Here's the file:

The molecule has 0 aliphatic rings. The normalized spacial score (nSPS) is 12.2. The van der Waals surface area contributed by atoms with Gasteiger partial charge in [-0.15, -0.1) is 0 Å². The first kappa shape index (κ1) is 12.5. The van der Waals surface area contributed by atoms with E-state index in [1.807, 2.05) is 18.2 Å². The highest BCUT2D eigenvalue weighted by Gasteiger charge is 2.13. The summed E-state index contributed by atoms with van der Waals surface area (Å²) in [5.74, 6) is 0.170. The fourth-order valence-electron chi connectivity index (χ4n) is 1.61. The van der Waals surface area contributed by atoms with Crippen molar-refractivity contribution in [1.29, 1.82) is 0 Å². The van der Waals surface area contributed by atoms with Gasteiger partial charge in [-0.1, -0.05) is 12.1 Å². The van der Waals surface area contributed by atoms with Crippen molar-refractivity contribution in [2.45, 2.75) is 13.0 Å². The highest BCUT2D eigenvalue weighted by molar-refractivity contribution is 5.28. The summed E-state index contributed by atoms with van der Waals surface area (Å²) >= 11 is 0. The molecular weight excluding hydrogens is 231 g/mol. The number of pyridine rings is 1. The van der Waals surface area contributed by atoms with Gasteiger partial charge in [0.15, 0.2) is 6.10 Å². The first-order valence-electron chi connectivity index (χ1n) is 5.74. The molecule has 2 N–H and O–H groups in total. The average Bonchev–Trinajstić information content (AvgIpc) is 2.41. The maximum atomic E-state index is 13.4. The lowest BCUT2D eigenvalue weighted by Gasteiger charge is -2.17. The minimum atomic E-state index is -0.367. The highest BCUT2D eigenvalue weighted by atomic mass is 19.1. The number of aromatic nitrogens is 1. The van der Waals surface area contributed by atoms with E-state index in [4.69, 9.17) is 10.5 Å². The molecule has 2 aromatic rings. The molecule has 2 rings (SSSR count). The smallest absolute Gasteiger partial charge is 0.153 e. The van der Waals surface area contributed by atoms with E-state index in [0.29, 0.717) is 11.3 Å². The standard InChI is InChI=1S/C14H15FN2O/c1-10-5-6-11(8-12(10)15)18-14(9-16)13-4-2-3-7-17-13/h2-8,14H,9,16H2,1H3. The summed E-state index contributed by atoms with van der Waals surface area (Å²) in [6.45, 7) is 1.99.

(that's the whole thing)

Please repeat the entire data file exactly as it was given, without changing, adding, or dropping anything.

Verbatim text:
The molecule has 0 aliphatic rings. The normalized spacial score (nSPS) is 12.2. The van der Waals surface area contributed by atoms with Gasteiger partial charge in [-0.15, -0.1) is 0 Å². The first kappa shape index (κ1) is 12.5. The van der Waals surface area contributed by atoms with E-state index in [1.807, 2.05) is 18.2 Å². The highest BCUT2D eigenvalue weighted by Gasteiger charge is 2.13. The summed E-state index contributed by atoms with van der Waals surface area (Å²) in [5.74, 6) is 0.170. The fourth-order valence-electron chi connectivity index (χ4n) is 1.61. The van der Waals surface area contributed by atoms with Crippen molar-refractivity contribution in [1.29, 1.82) is 0 Å². The van der Waals surface area contributed by atoms with Gasteiger partial charge in [-0.1, -0.05) is 12.1 Å². The van der Waals surface area contributed by atoms with Crippen molar-refractivity contribution in [2.45, 2.75) is 13.0 Å². The highest BCUT2D eigenvalue weighted by molar-refractivity contribution is 5.28. The summed E-state index contributed by atoms with van der Waals surface area (Å²) >= 11 is 0. The molecular weight excluding hydrogens is 231 g/mol. The number of pyridine rings is 1. The van der Waals surface area contributed by atoms with Gasteiger partial charge in [0.15, 0.2) is 6.10 Å². The first-order valence-electron chi connectivity index (χ1n) is 5.74. The molecule has 2 N–H and O–H groups in total. The average Bonchev–Trinajstić information content (AvgIpc) is 2.41. The maximum atomic E-state index is 13.4. The lowest BCUT2D eigenvalue weighted by Gasteiger charge is -2.17. The minimum atomic E-state index is -0.367. The highest BCUT2D eigenvalue weighted by atomic mass is 19.1. The number of aromatic nitrogens is 1. The van der Waals surface area contributed by atoms with E-state index in [4.69, 9.17) is 10.5 Å². The molecule has 2 aromatic rings. The molecule has 2 rings (SSSR count). The smallest absolute Gasteiger partial charge is 0.153 e. The van der Waals surface area contributed by atoms with E-state index in [0.29, 0.717) is 11.3 Å². The standard InChI is InChI=1S/C14H15FN2O/c1-10-5-6-11(8-12(10)15)18-14(9-16)13-4-2-3-7-17-13/h2-8,14H,9,16H2,1H3. The summed E-state index contributed by atoms with van der Waals surface area (Å²) in [6.45, 7) is 1.99.